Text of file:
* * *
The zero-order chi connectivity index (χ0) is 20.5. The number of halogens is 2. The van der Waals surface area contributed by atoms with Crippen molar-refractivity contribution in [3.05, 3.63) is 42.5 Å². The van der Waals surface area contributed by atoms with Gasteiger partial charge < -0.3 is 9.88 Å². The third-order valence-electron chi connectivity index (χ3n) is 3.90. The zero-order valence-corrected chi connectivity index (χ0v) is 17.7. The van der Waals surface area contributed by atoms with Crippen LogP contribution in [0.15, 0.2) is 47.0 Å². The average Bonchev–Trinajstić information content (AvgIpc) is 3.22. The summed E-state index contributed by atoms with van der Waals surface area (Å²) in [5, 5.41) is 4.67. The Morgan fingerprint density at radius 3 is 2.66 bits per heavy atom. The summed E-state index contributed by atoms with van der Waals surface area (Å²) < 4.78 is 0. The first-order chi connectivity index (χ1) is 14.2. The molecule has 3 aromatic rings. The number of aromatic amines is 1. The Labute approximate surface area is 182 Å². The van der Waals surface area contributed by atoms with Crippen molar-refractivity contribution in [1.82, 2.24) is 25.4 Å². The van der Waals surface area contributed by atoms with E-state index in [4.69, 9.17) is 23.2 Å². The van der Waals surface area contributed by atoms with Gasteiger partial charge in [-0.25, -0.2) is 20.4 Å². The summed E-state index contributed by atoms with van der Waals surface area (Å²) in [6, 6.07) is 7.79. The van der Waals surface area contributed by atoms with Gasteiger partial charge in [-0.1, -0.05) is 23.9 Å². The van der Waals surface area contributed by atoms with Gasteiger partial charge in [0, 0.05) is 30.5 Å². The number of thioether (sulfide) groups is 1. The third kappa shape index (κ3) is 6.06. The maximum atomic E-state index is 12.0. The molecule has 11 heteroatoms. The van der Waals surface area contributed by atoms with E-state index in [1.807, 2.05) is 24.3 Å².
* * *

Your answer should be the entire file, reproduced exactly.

The zero-order chi connectivity index (χ0) is 20.5. The number of halogens is 2. The van der Waals surface area contributed by atoms with Crippen molar-refractivity contribution in [3.05, 3.63) is 42.5 Å². The van der Waals surface area contributed by atoms with Gasteiger partial charge < -0.3 is 9.88 Å². The third-order valence-electron chi connectivity index (χ3n) is 3.90. The zero-order valence-corrected chi connectivity index (χ0v) is 17.7. The van der Waals surface area contributed by atoms with Crippen LogP contribution in [0.15, 0.2) is 47.0 Å². The average Bonchev–Trinajstić information content (AvgIpc) is 3.22. The summed E-state index contributed by atoms with van der Waals surface area (Å²) in [5, 5.41) is 4.67. The Morgan fingerprint density at radius 3 is 2.66 bits per heavy atom. The summed E-state index contributed by atoms with van der Waals surface area (Å²) < 4.78 is 0. The first-order chi connectivity index (χ1) is 14.2. The molecule has 3 aromatic rings. The number of aromatic amines is 1. The Labute approximate surface area is 182 Å². The van der Waals surface area contributed by atoms with Crippen molar-refractivity contribution in [1.82, 2.24) is 25.4 Å². The van der Waals surface area contributed by atoms with E-state index in [4.69, 9.17) is 23.2 Å². The van der Waals surface area contributed by atoms with Gasteiger partial charge in [-0.25, -0.2) is 20.4 Å². The summed E-state index contributed by atoms with van der Waals surface area (Å²) in [6, 6.07) is 7.79. The van der Waals surface area contributed by atoms with Gasteiger partial charge in [-0.1, -0.05) is 23.9 Å². The van der Waals surface area contributed by atoms with Gasteiger partial charge in [0, 0.05) is 30.5 Å². The number of thioether (sulfide) groups is 1. The third kappa shape index (κ3) is 6.06. The maximum atomic E-state index is 12.0. The molecule has 11 heteroatoms. The van der Waals surface area contributed by atoms with E-state index in [1.807, 2.05) is 24.3 Å².